A cliffside rescue began with rope skills taught at Union
When Kasondra Reel signed up to spend her summer working with Big Lake Youth Camp in Sisters, Oregon, she had no idea she would be assisting in a high-stakes rope rescue. But when a climber was stranded on the slopes of nearby Mount Washington, Reel and Pastor Les Zollbrecht, the camp director, raced to get him to safety.
“I became interested in rock climbing and technical rope skills while I was in college,” said the 2019 nursing graduate. “Until I came to Union, I didn’t realize the world had that to offer. I was in IRROC, the international rescue and relief outdoor club, for a few years, which provided a safe environment to learn about ropes and rescues and gear.” After college, Reel continued to develop her technical climbing skills while working as an emergency department nurse. When the call for help came, she was ready.
“We were preparing for family camp when I got an early morning call from Pastor Les,” Reel said. “He told me a climber had fallen on Mount Washington, and the local search and rescue team needed help locating him because they were hours away. He asked if I could go out to search, so I packed up, grabbed food, gear and a rope and headed up the mountain.”
Big Lake is an Adventist youth camp located at the base of Mount Washington, a 7,795-foot peak. “It’s approximately a four and a half hour approach to the summit base of the mountain,” Reel said. “We started our search about 8:30 in the morning. Around 1 p.m., we made verbal contact with the climber. We were able to reassure him we were there to get him to safety.”
As he was preparing to summit the peak, the 17-year-old climber had fallen approximately 40 feet. His cell phone smashed underneath him in the landing, but despite a low battery and broken screen, he had been able to make an emergency call. He was trapped on a ramp of loose shale very slowly sliding toward a 2,000 foot drop.
Reel and Zollbrecht managed to get approximately 20 feet from the young man. Attempts to get rescuers closer to him with a helicopter failed because the wind from the Black Hawk’s blades blew the sand and loose rocks, making his position more precarious. Reel said, “I tied in and belayed Pastor Les down to the climber. He was able to secure him and lift him to a more stable place to wait.” Dragging the climber up by rope took the Big Lake duo about 20 minutes, and it took another 20 minutes for a member of the mountain rescue team to reach them from a location the helicopter could safely operate.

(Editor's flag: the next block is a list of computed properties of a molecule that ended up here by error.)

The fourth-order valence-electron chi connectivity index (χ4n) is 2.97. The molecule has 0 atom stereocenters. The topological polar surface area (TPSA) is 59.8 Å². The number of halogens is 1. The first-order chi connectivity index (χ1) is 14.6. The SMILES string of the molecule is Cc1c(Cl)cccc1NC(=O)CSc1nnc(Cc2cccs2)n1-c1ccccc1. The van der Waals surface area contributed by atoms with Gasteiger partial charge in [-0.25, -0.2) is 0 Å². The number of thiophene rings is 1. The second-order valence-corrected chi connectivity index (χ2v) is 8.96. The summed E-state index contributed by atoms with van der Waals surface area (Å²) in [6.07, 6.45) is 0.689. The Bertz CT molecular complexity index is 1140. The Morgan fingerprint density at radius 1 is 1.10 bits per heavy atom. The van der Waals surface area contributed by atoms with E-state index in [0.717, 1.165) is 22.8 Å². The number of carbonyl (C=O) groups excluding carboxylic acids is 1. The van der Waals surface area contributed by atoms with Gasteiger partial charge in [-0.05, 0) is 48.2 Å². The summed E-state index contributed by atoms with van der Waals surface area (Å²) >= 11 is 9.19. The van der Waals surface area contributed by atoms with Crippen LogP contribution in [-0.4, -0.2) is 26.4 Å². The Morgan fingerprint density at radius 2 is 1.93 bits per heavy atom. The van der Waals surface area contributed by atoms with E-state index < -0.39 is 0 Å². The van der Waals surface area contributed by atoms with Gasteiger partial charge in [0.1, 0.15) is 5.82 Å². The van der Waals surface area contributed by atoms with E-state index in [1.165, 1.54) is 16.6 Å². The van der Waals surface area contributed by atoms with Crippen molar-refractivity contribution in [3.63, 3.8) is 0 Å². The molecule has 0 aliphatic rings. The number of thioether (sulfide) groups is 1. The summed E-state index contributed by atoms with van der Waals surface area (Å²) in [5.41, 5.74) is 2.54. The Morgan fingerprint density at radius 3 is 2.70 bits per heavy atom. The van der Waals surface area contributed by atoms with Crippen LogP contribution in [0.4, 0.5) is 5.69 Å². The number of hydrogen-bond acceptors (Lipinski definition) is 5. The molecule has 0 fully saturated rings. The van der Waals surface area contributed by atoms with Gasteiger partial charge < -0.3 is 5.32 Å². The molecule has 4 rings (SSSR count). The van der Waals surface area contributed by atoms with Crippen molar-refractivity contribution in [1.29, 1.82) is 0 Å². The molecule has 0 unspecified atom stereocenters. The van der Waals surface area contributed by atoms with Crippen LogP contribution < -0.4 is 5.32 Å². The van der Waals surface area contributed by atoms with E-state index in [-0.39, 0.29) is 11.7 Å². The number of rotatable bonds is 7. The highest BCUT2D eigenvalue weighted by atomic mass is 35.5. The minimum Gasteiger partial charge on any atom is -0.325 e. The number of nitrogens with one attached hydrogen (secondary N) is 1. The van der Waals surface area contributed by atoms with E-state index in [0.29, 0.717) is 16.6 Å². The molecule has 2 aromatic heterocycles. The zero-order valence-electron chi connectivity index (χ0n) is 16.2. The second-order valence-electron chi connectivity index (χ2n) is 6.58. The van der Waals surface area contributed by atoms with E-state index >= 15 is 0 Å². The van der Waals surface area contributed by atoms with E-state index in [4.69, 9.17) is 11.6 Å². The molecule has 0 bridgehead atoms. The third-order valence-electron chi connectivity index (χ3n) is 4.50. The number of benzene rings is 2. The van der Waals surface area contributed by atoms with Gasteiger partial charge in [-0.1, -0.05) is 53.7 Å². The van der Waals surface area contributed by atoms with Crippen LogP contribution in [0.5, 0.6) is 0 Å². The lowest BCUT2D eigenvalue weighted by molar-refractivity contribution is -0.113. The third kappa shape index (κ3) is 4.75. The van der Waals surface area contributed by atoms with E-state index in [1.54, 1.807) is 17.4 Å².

After a medical assessment, the search and rescue team was able to use a helicopter to lift the climber and take him to a hospital. He had been stranded for more than eight hours. After the rescue, Reel, Zollbrecht and the mountain rescue team hiked back to the summer camp. “We got back around 5 or 6 p.m.,” said Reel. “It was a long day.”
“I absolutely believe every part of that day had God’s hand in it,” Reel said. “The fact that the climber survived the fall at all is amazing. The timing and location were too right; the right people were nearby. It makes me feel very secure in who God is.”
When she isn’t assisting in rope rescues, Reel works as an emergency department staff nurse at Kettering Health in Ohio. “I was definitely prepared to be a nurse at Union. Not only were my nursing classes helpful, but also the skills I learned in my leadership minor. Minoring in leadership was one of the best things I did in college. It gave me skills I use every day at work, and it made me a well-rounded individual.”
Working at Big Lake as a 26-year-old was an incredible experience for Reel. “I was able to bring my nursing and medical experiences to the camp, as well as the leadership skills I developed professionally and at Union. Watching God work through the staff and myself was incredibly spiritually fulfilling.”
by Annika Cambigue, senior communication and English major